About the book
Author: Sonali Deraniyagala
On the morning of December 26, 2004, on the southern coast of Sri Lanka, Sonali Deraniyagala lost her parents, her husband, and her two young sons in the tsunami she miraculously survived. In this brave and searingly frank memoir, she describes those first horrifying moments and her long journey since. She has written an engrossing, unsentimental, beautifully poised account: as she struggles through the first months following the tragedy, furiously clenched against a reality that she cannot face and cannot deny; and then, over the ensuing years, as she emerges reluctantly, slowly allowing her memory to take her back through the rich and joyous life she’s mourning, from her family’s home in London, to the birth of her children, to the year she met her English husband at Cambridge, to her childhood in Colombo; all the while learning the difficult balance between the almost unbearable reminders of her loss and the need to keep her family, somehow, still alive within her.
(CW/TW – Loss of family, suicide attempts, natural disaster)
I want to sit in the back of this moving van forever. In a few hours it will be light. It will be tomorrow. I don’t want it to be tomorrow. I am terrified that tomorrow the truth will start.
If I was a person who cried while reading books, I would’ve bawled all over the place when reading this. Sonali Deraniyagala and her family were on holiday – relaxing in a hotel in Yala National Park – when the tsunami happened. In a mad rush to get somewhere safe – even though they have no idea what the hell is happening – Sonali and her family get into a random safari jeep, but it isn’t enough. In the resulting disaster she gets separated from the rest of them. When the waves die down, she is rescued and taken to a hospital, and then is taken to her relations.
They meant nothing, those words, tsunami, tidal wave. Something came for us. I didn’t know what it was then, and I still didn’t. How can something so unknown do this? How can my family be dead? We were in our hotel room?
Wave is not an easy read. Every sentence is written short and choppy, and it delivers like bullets. The memoir is brutally honest, because the author reacts to the horror in an utterly human manner. First in denial, survivor’s guilt, then as the truth of the deaths hit her she attempts suicide. She visits the ruins of the hotel again and again, digging the rubble to find a trace of her past. Her journey in finding solace begins as she finds nature reclaiming the hotel ruins, plants growing in the barren land. It’s a hard journey – it takes two years for her to finally go back to London, and four to enter her old home where she lived with her family. This book is a story of overcoming grief and moving on after horrendous tragedy.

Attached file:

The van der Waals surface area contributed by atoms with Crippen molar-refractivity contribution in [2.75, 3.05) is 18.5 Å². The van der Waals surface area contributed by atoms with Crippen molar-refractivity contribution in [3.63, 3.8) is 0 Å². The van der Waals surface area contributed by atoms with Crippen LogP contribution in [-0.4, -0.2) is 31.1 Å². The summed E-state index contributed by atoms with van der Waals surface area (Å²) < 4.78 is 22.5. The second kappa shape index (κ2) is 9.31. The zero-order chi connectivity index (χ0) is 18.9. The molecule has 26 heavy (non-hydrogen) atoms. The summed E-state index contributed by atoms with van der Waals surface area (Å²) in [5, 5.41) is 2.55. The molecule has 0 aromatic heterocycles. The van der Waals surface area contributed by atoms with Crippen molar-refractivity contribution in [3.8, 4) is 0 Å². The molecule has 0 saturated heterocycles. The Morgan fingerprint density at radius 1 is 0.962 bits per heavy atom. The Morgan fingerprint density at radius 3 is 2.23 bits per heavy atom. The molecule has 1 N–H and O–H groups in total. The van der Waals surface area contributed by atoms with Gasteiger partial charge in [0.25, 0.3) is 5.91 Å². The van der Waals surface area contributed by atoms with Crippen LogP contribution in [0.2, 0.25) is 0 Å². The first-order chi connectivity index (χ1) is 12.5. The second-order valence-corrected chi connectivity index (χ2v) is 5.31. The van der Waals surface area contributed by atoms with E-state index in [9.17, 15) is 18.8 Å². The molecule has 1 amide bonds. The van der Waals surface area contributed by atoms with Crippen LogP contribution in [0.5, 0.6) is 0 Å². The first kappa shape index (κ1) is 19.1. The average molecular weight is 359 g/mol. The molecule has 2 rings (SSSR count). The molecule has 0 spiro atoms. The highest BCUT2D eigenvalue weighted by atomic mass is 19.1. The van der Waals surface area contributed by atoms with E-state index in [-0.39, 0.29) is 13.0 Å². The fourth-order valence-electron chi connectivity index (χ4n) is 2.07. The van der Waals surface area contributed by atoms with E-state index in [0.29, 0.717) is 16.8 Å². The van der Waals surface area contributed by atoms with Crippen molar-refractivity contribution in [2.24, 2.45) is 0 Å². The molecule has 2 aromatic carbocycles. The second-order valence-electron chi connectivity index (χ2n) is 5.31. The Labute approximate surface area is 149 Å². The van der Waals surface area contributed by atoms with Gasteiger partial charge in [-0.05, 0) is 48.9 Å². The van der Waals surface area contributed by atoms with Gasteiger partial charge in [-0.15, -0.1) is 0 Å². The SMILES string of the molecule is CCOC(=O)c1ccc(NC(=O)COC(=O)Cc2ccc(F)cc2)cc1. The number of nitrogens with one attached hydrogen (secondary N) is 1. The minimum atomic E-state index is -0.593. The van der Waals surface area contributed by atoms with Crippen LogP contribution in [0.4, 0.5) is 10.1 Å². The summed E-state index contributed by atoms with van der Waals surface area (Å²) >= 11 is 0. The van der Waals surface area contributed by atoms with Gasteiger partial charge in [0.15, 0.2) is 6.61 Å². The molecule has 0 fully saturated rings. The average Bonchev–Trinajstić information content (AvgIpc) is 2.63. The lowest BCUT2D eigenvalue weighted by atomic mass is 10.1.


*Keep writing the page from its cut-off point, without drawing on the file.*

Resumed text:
I’ve actually been to the place inside Yala National Park where the bungalow once stood. Now there’s nothing but a broken foundation and a beautiful wave-shaped memorial. “This place was destroyed by the tsunami,” my mother had said. The seven year old me hadn’t quite understood what she said. I mean, the sea looked pretty far away. But the marks the tsunami had left are still there if I look for them: random graveyards and roofless, broken houses along the coastline. Maybe a line drawn on a lighthouse about a foot over my head, with the numbers 04.12.26 painted near it. Or maybe a person, like my sister’s teacher. Maybe that was why this book hit so hard like a punch in the gut.
My rating: ⭐⭐⭐⭐⭐ (five stars)
Have you read this book? I might not have even heard of it if an excerpt of this wasn’t in my English lit anthology textbook. Go check it out, I’m 99.999% sure you won’t regret it!